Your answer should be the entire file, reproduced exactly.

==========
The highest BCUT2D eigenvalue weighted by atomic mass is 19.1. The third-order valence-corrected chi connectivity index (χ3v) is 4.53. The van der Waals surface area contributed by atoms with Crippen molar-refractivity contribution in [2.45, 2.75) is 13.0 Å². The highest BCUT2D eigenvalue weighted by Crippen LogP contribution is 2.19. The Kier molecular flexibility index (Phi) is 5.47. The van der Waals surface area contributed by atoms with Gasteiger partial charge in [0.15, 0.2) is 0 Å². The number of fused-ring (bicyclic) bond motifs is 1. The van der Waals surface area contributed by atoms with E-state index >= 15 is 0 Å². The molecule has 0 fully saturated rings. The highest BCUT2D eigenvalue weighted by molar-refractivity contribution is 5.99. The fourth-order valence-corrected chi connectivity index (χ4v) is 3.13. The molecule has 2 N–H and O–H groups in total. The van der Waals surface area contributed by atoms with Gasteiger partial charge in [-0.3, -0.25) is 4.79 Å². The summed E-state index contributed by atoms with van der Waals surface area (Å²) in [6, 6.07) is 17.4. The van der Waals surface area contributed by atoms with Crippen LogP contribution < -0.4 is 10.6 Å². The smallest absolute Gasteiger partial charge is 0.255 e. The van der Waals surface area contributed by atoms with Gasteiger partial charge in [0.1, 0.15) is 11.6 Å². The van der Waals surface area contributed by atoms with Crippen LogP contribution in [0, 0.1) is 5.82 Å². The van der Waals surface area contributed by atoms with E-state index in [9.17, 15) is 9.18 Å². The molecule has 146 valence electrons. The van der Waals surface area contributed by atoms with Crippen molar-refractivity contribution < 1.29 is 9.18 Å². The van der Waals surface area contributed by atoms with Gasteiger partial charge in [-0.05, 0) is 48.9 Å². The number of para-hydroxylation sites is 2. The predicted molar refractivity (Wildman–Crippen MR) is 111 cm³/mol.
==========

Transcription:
The highest BCUT2D eigenvalue weighted by atomic mass is 19.1. The third-order valence-corrected chi connectivity index (χ3v) is 4.53. The van der Waals surface area contributed by atoms with Crippen molar-refractivity contribution in [2.45, 2.75) is 13.0 Å². The highest BCUT2D eigenvalue weighted by Crippen LogP contribution is 2.19. The Kier molecular flexibility index (Phi) is 5.47. The van der Waals surface area contributed by atoms with Gasteiger partial charge in [0.15, 0.2) is 0 Å². The number of fused-ring (bicyclic) bond motifs is 1. The van der Waals surface area contributed by atoms with E-state index >= 15 is 0 Å². The molecule has 0 fully saturated rings. The highest BCUT2D eigenvalue weighted by molar-refractivity contribution is 5.99. The fourth-order valence-corrected chi connectivity index (χ4v) is 3.13. The molecule has 2 N–H and O–H groups in total. The van der Waals surface area contributed by atoms with Gasteiger partial charge in [-0.3, -0.25) is 4.79 Å². The summed E-state index contributed by atoms with van der Waals surface area (Å²) in [6, 6.07) is 17.4. The van der Waals surface area contributed by atoms with Crippen LogP contribution < -0.4 is 10.6 Å². The smallest absolute Gasteiger partial charge is 0.255 e. The van der Waals surface area contributed by atoms with Gasteiger partial charge in [0.1, 0.15) is 11.6 Å². The van der Waals surface area contributed by atoms with Crippen LogP contribution in [0, 0.1) is 5.82 Å². The van der Waals surface area contributed by atoms with E-state index in [9.17, 15) is 9.18 Å². The molecule has 146 valence electrons. The van der Waals surface area contributed by atoms with Crippen molar-refractivity contribution < 1.29 is 9.18 Å². The van der Waals surface area contributed by atoms with Gasteiger partial charge in [-0.05, 0) is 48.9 Å². The number of para-hydroxylation sites is 2. The predicted molar refractivity (Wildman–Crippen MR) is 111 cm³/mol.